Barack Obama, what are your thoughts on the Declaration and Constitution?”
“I-I-I think it’s a remarkable document –“ he began haltingly.
“Which one?” Helfrich interjected.
“The original Constitution as well as the Civil War Amendments,” he replied. “But I think it is an imperfect document, and I think it is a document that reflects some deep flaws in American culture, the Colonial culture nascent at that time.
“African-Americans were not -- first of all they weren’t African-Americans -- the Africans at the time were not considered as part of the polity that was of concern to the Framers. I think that as Richard said it was a ‘nagging problem’ in the same way that these days we might think of environmental issues, or some other problem where you have to balance cost-benefits, as opposed to seeing it as a moral problem involving persons of moral worth.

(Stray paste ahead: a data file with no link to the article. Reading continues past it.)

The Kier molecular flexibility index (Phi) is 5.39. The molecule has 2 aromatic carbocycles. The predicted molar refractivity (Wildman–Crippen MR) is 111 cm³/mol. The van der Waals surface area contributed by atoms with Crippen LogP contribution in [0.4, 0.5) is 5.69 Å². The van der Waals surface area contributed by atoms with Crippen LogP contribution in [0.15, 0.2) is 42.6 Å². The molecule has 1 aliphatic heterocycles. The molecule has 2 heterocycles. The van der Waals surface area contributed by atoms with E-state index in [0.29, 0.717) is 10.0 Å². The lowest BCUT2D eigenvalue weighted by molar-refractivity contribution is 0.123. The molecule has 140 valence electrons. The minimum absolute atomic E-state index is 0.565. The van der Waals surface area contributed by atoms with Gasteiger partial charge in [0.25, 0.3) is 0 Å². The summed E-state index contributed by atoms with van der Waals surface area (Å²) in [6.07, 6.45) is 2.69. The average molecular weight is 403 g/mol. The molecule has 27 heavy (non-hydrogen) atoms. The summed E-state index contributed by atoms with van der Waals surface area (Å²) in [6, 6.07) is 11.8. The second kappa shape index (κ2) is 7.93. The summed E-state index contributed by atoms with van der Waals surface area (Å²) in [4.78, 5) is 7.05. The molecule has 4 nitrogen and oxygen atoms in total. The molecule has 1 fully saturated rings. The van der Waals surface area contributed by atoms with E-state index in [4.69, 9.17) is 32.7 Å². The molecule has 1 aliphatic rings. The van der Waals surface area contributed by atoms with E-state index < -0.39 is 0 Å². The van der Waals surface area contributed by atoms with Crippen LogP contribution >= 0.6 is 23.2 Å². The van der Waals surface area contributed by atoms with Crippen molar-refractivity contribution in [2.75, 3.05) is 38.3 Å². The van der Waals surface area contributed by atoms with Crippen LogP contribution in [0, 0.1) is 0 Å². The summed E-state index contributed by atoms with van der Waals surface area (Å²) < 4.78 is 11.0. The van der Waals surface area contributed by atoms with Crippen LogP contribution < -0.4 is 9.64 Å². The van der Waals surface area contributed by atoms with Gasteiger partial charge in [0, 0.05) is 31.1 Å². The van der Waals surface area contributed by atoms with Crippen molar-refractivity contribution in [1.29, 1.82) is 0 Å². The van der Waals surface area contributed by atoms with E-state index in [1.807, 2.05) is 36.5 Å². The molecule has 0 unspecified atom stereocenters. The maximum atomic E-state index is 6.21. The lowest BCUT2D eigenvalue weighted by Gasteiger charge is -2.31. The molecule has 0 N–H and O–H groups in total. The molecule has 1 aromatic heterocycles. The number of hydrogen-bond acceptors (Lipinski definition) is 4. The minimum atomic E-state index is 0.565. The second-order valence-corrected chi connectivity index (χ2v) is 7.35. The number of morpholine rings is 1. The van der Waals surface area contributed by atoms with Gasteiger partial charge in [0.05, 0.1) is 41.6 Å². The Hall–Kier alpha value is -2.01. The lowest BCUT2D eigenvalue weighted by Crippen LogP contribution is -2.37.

“And in that sense,” Obama continued, “I think we can say that the Constitution reflected an enormous blind spot in this culture that carries on until this day, and that the Framers had that same blind spot. I don’t think the two views are contradictory, to say that it was a remarkable political document that paved the way for where we are now, and to say that it also reflected the fundamental flaw of this country that continues to this day.”
Obama did not elaborate on the “fundamental flaw” that persists.